The East African nation will become one of only three on the continent that is owned by shareholders.
Tanzania’s stock exchange is poised to join an elite African club as it finalizes plans for an initial public offering by the end of March.
Only two other African exchanges trade their own stock. The Johannesburg Stock Exchange became self-listing in 2005, followed by the Nairobi Stock Exchange in 2014. But about a dozen more African countries are considering the change.
In Tanzania, the Dar es Salaam Stock Exchange (DSE) has an application for the initial public offering (IPO) pending before the Capital Markets and Securities Authority.
With approval, the stock exchange expects to conduct both its initial public offering (IPO) and self-listing before the end of the first quarter this year, according to Moremi Marwa, chief executive officer of the exchange.
Stock exchange will be owned by shareholders
In this process, the exchange will demutualize, which means it will change from a member-owned entity to become a public limited company that is owned by shareholders. Once the self-listing is completed, the name of the exchange will be changed to Dar es Salaam Stock Exchange Public Limited Company (PLC).
Conversion to a public limited company is expected to strengthen governance of the exchange and enable it to better ensure financial sustainability since it will be able to raise funds through rights issues or bond issues.
This translates into access to efficiently priced funds to finance the exchange’s growth, including investments in new trading technologies, products and services as regional financial markets become more competitive.
Ambitious plans for growth
The Dar es Salaam Stock Exchange has a market capitalization of 20.8 trillion Tanzanian shillings ($9.5 billion). The exchange has an ambitious goal: By 2017 it aspires to build more than double its market value to equal half of Tanzania’s gross domestic product, which was estimated at $40 billion in 2015.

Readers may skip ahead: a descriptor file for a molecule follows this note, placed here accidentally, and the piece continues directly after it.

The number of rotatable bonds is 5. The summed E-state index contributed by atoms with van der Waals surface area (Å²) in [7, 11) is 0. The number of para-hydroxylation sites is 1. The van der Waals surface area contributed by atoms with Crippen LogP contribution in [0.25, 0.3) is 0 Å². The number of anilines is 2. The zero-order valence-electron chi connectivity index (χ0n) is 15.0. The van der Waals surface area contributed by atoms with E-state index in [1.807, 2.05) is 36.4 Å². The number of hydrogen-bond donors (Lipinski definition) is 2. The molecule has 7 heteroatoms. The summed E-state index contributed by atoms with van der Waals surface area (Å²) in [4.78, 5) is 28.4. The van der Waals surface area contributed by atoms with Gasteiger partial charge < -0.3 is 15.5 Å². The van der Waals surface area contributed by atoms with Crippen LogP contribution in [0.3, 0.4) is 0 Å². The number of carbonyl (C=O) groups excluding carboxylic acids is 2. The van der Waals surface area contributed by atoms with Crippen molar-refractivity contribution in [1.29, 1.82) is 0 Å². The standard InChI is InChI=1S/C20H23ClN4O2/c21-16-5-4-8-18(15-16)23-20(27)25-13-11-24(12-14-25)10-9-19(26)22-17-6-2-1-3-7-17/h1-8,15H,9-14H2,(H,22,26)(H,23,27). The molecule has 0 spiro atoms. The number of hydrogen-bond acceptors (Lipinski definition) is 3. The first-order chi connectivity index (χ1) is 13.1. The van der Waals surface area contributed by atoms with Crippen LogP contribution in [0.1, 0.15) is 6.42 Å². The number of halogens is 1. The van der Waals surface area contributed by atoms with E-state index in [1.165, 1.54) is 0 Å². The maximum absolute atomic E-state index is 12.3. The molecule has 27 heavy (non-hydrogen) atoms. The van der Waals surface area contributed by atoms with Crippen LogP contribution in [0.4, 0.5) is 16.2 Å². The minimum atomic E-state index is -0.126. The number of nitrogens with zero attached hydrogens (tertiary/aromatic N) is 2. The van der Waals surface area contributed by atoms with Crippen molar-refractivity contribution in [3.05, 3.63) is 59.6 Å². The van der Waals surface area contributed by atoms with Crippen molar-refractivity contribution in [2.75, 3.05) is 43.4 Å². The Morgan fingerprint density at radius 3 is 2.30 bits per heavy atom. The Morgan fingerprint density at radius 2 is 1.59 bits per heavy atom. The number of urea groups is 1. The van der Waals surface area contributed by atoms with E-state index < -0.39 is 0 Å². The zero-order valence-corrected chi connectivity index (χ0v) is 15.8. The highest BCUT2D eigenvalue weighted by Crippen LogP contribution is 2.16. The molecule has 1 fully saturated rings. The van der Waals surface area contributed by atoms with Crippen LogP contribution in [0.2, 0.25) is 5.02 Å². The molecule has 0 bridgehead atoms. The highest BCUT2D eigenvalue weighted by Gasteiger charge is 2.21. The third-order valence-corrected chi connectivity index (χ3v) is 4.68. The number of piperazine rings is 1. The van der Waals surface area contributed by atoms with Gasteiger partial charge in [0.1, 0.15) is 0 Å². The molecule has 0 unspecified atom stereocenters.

Last year, the stock exchange scrapped controls on foreign ownership of shares in order to boost demand. As a result, the exchange was Africa’s best performer last year, when it gained 64 percent. Trading in November totaled more than $42 million, according to the African Securities Exchanges Association.
Marwa also said he expects the Tanzanian exchange to add at least five new listings of equities and corporate bonds this year.
Currently, 22 companies are listed or cross-listed on the exchange, which was founded in 1996 and began trading in 1998.
Self-listing trend grows
Self-listing by stock exchanges started when the Stockholm Stock Exchange made the change in 1993, followed by Helsinki (1995), Copenhagen (1996), Amsterdam (1997), the Australian Exchange (1998) and Toronto, Hong Kong and London stock exchanges in 2000.
Given the advantages of demutualization, Marwa said more than a dozen other exchanges in Africa are considering initiating the process. There are 29 stock exchanges on the continent.
Despite its growth in 2015, the Dar es Salaam Stock Exchange is dwarfed by Africa’s largest stock exchange, the Johannesburg Stock Exchange with a market capitalization of more than $1 trillion.
Tanzania’s economy is the 12th largest in Africa. It grew by more than six percent in 2015, with infrastructure construction and transportation projects in the run-up to national elections driving economic growth.